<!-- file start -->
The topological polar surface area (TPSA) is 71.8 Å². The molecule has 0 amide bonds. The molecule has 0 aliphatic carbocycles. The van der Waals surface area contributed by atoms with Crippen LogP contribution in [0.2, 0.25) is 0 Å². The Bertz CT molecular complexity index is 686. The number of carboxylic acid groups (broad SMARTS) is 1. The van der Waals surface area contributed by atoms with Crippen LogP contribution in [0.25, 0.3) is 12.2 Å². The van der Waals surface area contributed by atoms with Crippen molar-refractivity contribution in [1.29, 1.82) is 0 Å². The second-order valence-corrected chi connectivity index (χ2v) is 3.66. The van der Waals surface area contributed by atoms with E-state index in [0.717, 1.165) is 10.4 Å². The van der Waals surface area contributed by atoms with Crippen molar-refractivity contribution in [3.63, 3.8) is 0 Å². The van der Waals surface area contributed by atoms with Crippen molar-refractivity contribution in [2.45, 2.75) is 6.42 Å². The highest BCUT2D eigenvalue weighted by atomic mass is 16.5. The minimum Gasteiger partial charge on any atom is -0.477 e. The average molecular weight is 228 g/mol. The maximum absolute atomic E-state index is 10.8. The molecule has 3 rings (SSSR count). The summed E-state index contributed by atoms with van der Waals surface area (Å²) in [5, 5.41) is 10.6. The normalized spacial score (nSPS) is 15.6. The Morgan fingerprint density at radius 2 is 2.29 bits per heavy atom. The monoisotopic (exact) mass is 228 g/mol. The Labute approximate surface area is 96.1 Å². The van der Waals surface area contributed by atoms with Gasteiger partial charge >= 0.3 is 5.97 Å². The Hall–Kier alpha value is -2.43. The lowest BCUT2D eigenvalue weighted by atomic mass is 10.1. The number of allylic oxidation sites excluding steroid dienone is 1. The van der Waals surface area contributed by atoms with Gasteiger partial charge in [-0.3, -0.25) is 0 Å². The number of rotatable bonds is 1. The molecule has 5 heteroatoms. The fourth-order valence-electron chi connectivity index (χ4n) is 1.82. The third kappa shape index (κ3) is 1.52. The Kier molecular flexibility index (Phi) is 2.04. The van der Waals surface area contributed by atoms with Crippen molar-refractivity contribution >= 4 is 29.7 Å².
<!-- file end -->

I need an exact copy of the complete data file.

The topological polar surface area (TPSA) is 71.8 Å². The molecule has 0 amide bonds. The molecule has 0 aliphatic carbocycles. The van der Waals surface area contributed by atoms with Crippen LogP contribution in [0.2, 0.25) is 0 Å². The Bertz CT molecular complexity index is 686. The number of carboxylic acid groups (broad SMARTS) is 1. The van der Waals surface area contributed by atoms with Crippen LogP contribution in [0.25, 0.3) is 12.2 Å². The van der Waals surface area contributed by atoms with Crippen molar-refractivity contribution in [1.29, 1.82) is 0 Å². The second-order valence-corrected chi connectivity index (χ2v) is 3.66. The van der Waals surface area contributed by atoms with E-state index in [0.717, 1.165) is 10.4 Å². The van der Waals surface area contributed by atoms with Crippen molar-refractivity contribution in [3.63, 3.8) is 0 Å². The van der Waals surface area contributed by atoms with Crippen molar-refractivity contribution in [2.45, 2.75) is 6.42 Å². The highest BCUT2D eigenvalue weighted by atomic mass is 16.5. The minimum Gasteiger partial charge on any atom is -0.477 e. The average molecular weight is 228 g/mol. The maximum absolute atomic E-state index is 10.8. The molecule has 3 rings (SSSR count). The summed E-state index contributed by atoms with van der Waals surface area (Å²) in [5, 5.41) is 10.6. The normalized spacial score (nSPS) is 15.6. The Morgan fingerprint density at radius 2 is 2.29 bits per heavy atom. The monoisotopic (exact) mass is 228 g/mol. The Labute approximate surface area is 96.1 Å². The van der Waals surface area contributed by atoms with Gasteiger partial charge >= 0.3 is 5.97 Å². The Hall–Kier alpha value is -2.43. The lowest BCUT2D eigenvalue weighted by atomic mass is 10.1. The number of allylic oxidation sites excluding steroid dienone is 1. The van der Waals surface area contributed by atoms with Gasteiger partial charge in [-0.3, -0.25) is 0 Å². The number of rotatable bonds is 1. The molecule has 5 heteroatoms. The fourth-order valence-electron chi connectivity index (χ4n) is 1.82. The third kappa shape index (κ3) is 1.52. The Kier molecular flexibility index (Phi) is 2.04. The van der Waals surface area contributed by atoms with Crippen molar-refractivity contribution >= 4 is 29.7 Å².